Airplanes Online Home Page The story of the B-17F Flying Fortress "Boeing Bee" S/N 42-29782

B-17 Flying Fortress Surviving Aircraft: Boeing Bee

B-17F Flying Fortress "Boeing Bee" S/N 42-29782

Whether as a memorial in a park, a fire fighting operator, crop sprayer, air tanker, or movie star, this B-17 has had anything but a static life. The airplane began life in Seattle in Boeing's Plant II on February 13, 1943. Accepted into the Army Air Force as 42-29782, the plane was modified in Wyoming and then assigned training units at Blythe Field and then McClellan Field, both in California.

In January 1944, 42-29782 left for the European Theater. While it didn't see combat, it stayed in Britain for three months. It would visit overseas again, but not in a military capacity. The B-17 remained with the Army Air Force at Drew Field in Florida through the end of the war.

On November 5, 1945, the airplane was withdrawn from service and shipped to Altus, Oklahoma, for disposal where it remained until 1946 when the War Assets Administration transferred the airplane to Stuttgart, Arkansas, for display as a War Memorial.

Meanwhile, from 1968 to 1985, the plane continued to do various spraying, fire fighting, and tanker jobs. But its missions also included flights to Hawaii, Alaska, and England. In 1988, with a new owner named Robert Richardson, top and bottom turrets were installed and the plane became based at the Museum of Flight for the first time. After its quick spell with the Memphis Belle film shoot in England, the B-17 came back for good and airplane restoration began in 1991.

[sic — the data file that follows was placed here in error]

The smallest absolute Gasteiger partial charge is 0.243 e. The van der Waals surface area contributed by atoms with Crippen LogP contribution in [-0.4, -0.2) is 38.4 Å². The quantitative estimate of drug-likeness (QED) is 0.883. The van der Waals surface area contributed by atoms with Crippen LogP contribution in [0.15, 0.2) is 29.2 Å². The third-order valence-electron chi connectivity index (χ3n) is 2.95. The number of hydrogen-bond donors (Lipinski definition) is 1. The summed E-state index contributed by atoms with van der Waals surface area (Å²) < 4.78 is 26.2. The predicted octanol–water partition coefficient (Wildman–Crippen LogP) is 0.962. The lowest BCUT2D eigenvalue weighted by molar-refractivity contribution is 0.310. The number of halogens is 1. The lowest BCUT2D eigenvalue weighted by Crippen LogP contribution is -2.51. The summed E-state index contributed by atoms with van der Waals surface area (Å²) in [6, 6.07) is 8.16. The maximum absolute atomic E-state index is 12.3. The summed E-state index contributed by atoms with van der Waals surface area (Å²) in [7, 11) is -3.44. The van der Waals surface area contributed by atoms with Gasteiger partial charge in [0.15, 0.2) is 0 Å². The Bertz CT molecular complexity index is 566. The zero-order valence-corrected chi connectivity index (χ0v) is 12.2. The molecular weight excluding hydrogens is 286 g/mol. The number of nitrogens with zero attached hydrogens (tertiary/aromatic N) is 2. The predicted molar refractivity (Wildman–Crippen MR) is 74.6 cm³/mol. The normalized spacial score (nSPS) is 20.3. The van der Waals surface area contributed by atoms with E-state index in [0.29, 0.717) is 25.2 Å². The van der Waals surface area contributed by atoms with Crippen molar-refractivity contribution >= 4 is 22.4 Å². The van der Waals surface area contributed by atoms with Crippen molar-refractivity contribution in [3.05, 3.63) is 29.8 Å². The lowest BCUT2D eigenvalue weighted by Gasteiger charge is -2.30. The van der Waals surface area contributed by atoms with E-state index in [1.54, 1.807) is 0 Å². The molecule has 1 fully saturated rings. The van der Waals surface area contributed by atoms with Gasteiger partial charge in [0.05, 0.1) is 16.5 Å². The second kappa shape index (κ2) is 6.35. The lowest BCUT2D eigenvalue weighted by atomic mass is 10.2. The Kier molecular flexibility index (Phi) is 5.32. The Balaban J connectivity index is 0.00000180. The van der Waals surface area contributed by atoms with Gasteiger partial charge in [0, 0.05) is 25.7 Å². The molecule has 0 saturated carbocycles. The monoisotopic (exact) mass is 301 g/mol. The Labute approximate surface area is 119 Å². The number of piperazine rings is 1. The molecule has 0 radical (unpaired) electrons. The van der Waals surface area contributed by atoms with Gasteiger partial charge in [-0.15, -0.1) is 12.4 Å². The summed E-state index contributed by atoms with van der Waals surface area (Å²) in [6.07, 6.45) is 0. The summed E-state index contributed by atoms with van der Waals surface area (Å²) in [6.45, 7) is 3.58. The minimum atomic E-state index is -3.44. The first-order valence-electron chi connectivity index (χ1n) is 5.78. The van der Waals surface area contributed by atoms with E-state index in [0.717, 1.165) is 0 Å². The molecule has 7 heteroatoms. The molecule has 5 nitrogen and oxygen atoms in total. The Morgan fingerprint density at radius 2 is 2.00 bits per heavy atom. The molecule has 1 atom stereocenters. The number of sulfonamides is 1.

The photos below of "Boeing Bee" were taken in May of 2013. It is a very well done restoration, and we highly recommend a visit to see it up close and personal!

Other Surviving B-17 Flying Fortresses

A total of 39 surviving B-17 airframes are located in the United States. Eight (8) B-17s are still airworthy today. An additional eighteen (18) B-17s are on static display around the United States, and thirteen (13) aircraft are undergoing restoration or are in storage.

Seven (7) more B-17s are located in the UK, France and Brazil.

View a list of all surviving B-17 Flying Fortress with models, serial numbers, aircraft name, restoration status and location by state.

B-17 Flying Fortress "Boeing Bee" Photographs

B-17F Flying Fortress "Boeing Bee" - S/N 42-29782 - Museum of Flight in Seattle, WA

B-17F "Boeing Bee" - S/N 42-29782

B-17F Flying Fortress "Boeing Bee" - S/N 42-29782

B-17F "Boeing Bee" - S/N 42-29782, cockpit view

Tail section view of B-17F Flying Fortress "Boeing Bee" - S/N 42-29782

Tail section of B-17F "Boeing Bee" - S/N 42-29782